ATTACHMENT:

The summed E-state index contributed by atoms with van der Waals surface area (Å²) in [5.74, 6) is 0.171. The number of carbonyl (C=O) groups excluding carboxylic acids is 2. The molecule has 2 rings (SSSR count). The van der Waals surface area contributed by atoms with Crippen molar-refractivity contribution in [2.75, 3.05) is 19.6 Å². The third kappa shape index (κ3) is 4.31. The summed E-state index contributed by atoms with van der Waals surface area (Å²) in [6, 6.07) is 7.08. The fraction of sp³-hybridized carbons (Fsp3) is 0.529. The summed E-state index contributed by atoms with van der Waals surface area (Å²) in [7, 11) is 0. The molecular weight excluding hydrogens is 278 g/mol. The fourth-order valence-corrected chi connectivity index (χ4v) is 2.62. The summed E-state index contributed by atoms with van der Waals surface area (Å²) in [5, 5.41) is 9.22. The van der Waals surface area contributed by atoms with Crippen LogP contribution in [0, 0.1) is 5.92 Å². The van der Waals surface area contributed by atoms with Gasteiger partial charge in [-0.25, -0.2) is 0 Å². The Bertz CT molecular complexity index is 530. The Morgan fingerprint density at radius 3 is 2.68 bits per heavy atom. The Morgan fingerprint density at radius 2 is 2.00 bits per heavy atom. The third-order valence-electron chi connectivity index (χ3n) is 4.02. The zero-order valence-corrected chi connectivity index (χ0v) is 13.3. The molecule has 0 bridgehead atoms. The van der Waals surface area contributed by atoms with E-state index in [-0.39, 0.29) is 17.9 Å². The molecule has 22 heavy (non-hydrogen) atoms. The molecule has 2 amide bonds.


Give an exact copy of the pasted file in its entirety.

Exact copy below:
The summed E-state index contributed by atoms with van der Waals surface area (Å²) in [5.74, 6) is 0.171. The number of carbonyl (C=O) groups excluding carboxylic acids is 2. The molecule has 2 rings (SSSR count). The van der Waals surface area contributed by atoms with Crippen molar-refractivity contribution in [2.75, 3.05) is 19.6 Å². The third kappa shape index (κ3) is 4.31. The summed E-state index contributed by atoms with van der Waals surface area (Å²) in [6, 6.07) is 7.08. The fraction of sp³-hybridized carbons (Fsp3) is 0.529. The summed E-state index contributed by atoms with van der Waals surface area (Å²) in [7, 11) is 0. The molecular weight excluding hydrogens is 278 g/mol. The fourth-order valence-corrected chi connectivity index (χ4v) is 2.62. The summed E-state index contributed by atoms with van der Waals surface area (Å²) in [5, 5.41) is 9.22. The van der Waals surface area contributed by atoms with Crippen LogP contribution in [0, 0.1) is 5.92 Å². The van der Waals surface area contributed by atoms with Gasteiger partial charge in [-0.25, -0.2) is 0 Å². The Bertz CT molecular complexity index is 530. The Morgan fingerprint density at radius 3 is 2.68 bits per heavy atom. The Morgan fingerprint density at radius 2 is 2.00 bits per heavy atom. The third-order valence-electron chi connectivity index (χ3n) is 4.02. The zero-order valence-corrected chi connectivity index (χ0v) is 13.3. The molecule has 0 bridgehead atoms. The van der Waals surface area contributed by atoms with E-state index in [-0.39, 0.29) is 17.9 Å². The molecule has 22 heavy (non-hydrogen) atoms. The molecule has 2 amide bonds.